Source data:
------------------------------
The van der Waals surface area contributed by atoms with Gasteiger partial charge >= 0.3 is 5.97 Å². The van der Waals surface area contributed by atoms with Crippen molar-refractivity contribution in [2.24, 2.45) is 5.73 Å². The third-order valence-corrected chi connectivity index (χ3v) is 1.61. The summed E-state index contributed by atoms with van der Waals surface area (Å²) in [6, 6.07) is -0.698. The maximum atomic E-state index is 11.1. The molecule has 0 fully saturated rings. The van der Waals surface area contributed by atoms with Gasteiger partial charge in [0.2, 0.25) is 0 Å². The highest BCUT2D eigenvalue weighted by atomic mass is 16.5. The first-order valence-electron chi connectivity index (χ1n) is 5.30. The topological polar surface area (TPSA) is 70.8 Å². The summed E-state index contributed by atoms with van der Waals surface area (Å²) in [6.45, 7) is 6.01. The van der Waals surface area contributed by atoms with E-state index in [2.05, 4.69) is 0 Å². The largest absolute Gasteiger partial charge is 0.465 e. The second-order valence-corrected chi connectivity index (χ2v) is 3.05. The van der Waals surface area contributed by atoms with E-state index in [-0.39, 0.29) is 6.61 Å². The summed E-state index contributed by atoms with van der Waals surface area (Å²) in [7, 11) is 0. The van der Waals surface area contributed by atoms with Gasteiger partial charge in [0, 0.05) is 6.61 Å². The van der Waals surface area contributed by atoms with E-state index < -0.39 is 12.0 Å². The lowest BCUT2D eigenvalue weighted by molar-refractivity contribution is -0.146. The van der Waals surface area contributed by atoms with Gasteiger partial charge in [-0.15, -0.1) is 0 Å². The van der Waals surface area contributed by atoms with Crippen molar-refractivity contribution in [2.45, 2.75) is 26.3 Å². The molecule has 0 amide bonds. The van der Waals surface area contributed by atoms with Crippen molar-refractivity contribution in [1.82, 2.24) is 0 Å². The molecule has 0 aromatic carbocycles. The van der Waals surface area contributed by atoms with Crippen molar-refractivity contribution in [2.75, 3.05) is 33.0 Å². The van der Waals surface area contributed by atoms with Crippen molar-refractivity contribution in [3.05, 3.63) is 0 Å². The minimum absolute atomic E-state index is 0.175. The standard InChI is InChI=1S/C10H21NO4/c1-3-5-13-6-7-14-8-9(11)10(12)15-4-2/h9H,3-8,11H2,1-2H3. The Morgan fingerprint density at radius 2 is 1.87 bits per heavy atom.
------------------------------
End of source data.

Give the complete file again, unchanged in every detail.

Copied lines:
The van der Waals surface area contributed by atoms with Gasteiger partial charge >= 0.3 is 5.97 Å². The van der Waals surface area contributed by atoms with Crippen molar-refractivity contribution in [2.24, 2.45) is 5.73 Å². The third-order valence-corrected chi connectivity index (χ3v) is 1.61. The summed E-state index contributed by atoms with van der Waals surface area (Å²) in [6, 6.07) is -0.698. The maximum atomic E-state index is 11.1. The molecule has 0 fully saturated rings. The van der Waals surface area contributed by atoms with Gasteiger partial charge in [0.2, 0.25) is 0 Å². The highest BCUT2D eigenvalue weighted by atomic mass is 16.5. The first-order valence-electron chi connectivity index (χ1n) is 5.30. The topological polar surface area (TPSA) is 70.8 Å². The summed E-state index contributed by atoms with van der Waals surface area (Å²) in [6.45, 7) is 6.01. The van der Waals surface area contributed by atoms with E-state index in [2.05, 4.69) is 0 Å². The largest absolute Gasteiger partial charge is 0.465 e. The second-order valence-corrected chi connectivity index (χ2v) is 3.05. The van der Waals surface area contributed by atoms with E-state index in [-0.39, 0.29) is 6.61 Å². The summed E-state index contributed by atoms with van der Waals surface area (Å²) in [7, 11) is 0. The van der Waals surface area contributed by atoms with Gasteiger partial charge in [0, 0.05) is 6.61 Å². The van der Waals surface area contributed by atoms with E-state index < -0.39 is 12.0 Å². The lowest BCUT2D eigenvalue weighted by molar-refractivity contribution is -0.146. The van der Waals surface area contributed by atoms with Gasteiger partial charge in [-0.15, -0.1) is 0 Å². The van der Waals surface area contributed by atoms with Crippen molar-refractivity contribution in [2.45, 2.75) is 26.3 Å². The molecule has 0 amide bonds. The van der Waals surface area contributed by atoms with Crippen molar-refractivity contribution in [1.82, 2.24) is 0 Å². The molecule has 0 aromatic carbocycles. The van der Waals surface area contributed by atoms with Crippen molar-refractivity contribution in [2.75, 3.05) is 33.0 Å². The van der Waals surface area contributed by atoms with Crippen molar-refractivity contribution in [3.05, 3.63) is 0 Å². The minimum absolute atomic E-state index is 0.175. The standard InChI is InChI=1S/C10H21NO4/c1-3-5-13-6-7-14-8-9(11)10(12)15-4-2/h9H,3-8,11H2,1-2H3. The Morgan fingerprint density at radius 2 is 1.87 bits per heavy atom.